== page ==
Purgatory Is Something That Happens, Not Somewhere We Go

I was reading an interesting article this morning, titled “5 Myths About Purgatory That Too Many People Still Believe (Maybe Even You!)“. It was a good read, but I got stuck on one point in the article that I feel needs a little clarification, if not minor correction…

Under the first myth, “Purgatory is a second chance at salvation”, the author writes,

Truth: At death, a person’s eternal destiny is sealed: he will either spend eternity in heaven or hell. Purgatory is a temporary place that people who are already assured of heaven may go to in order to prepare for heaven. So, once in purgatory, a person can’t alter their eternal destiny – there are no second chances after death.

The author quotes the Catechism of the Catholic Church, paragraphs 1030-1032, while describing the Catholic Church’s doctrine on Purgatory and is correct that there are no second chances after death, but makes an error when referring to Purgatory as a temporary “place” to be rather than a temporary “state” of being. Some may think these two things are the same, but they are far from being anything alike.

Once a person dies, their fate is sealed. Their eternal destiny is either Heaven or Hell, not Purgatory. Purgatory is not a “place” where someone goes for eternity. We must remember that Heaven and Hell exist outside of time and space, and once we die, so do we. While we all know that Jesus died for our salvation, we also know from Scripture that “nothing unclean can enter Heaven” (Revelation 21:27), so unless we die completely wiped clean of our sin, we must be cleansed before entering Heaven. How many of us can say that we have not sinned since the day we were “saved”? The Catechism of the Catholic Church, which relies on scriptural references, further defines the consequences of sin as well as the punishment and cleansing of those sins in paragraphs 1472-1473, which state:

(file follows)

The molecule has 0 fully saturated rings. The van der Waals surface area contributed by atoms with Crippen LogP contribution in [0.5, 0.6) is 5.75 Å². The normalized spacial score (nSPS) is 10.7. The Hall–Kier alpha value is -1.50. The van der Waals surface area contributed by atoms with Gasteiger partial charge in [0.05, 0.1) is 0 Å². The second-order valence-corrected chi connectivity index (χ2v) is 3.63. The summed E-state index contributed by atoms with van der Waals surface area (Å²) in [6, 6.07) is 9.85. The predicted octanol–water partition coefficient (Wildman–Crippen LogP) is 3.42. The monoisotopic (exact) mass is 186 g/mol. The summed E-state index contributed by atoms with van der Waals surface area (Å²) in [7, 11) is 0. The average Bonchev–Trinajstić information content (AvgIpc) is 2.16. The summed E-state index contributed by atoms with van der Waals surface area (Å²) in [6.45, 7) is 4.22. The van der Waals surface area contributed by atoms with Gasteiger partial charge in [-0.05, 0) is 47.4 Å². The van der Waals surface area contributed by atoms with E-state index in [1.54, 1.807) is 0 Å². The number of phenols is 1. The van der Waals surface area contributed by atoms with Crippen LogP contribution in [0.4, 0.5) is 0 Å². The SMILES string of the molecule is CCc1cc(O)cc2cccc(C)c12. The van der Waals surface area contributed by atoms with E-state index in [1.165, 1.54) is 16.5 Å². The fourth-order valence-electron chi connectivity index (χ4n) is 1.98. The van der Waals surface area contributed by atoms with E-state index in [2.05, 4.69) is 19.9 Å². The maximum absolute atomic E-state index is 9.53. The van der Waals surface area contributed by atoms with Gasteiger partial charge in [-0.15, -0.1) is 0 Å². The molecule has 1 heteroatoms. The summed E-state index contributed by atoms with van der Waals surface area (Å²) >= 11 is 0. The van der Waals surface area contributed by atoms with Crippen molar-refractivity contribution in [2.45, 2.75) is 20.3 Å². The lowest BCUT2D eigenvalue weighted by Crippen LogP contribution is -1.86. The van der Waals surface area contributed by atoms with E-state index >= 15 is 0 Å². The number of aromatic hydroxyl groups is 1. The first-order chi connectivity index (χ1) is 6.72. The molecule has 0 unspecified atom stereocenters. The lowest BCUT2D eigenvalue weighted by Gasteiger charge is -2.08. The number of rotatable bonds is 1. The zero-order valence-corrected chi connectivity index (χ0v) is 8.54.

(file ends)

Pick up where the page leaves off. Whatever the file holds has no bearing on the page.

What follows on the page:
1472 To understand this doctrine and practice of the Church, it is necessary to understand that sin has a double consequence. Grave sin deprives us of communion with God and therefore makes us incapable of eternal life, the privation of which is called the “eternal punishment” of sin. On the other hand every sin, even venial, entails an unhealthy attachment to creatures, which must be purified either here on earth, or after death in the state called Purgatory. This purification frees one from what is called the “temporal punishment” of sin. These two punishments must not be conceived of as a kind of vengeance inflicted by God from without, but as following from the very nature of sin. A conversion which proceeds from a fervent charity can attain the complete purification of the sinner in such a way that no punishment would remain.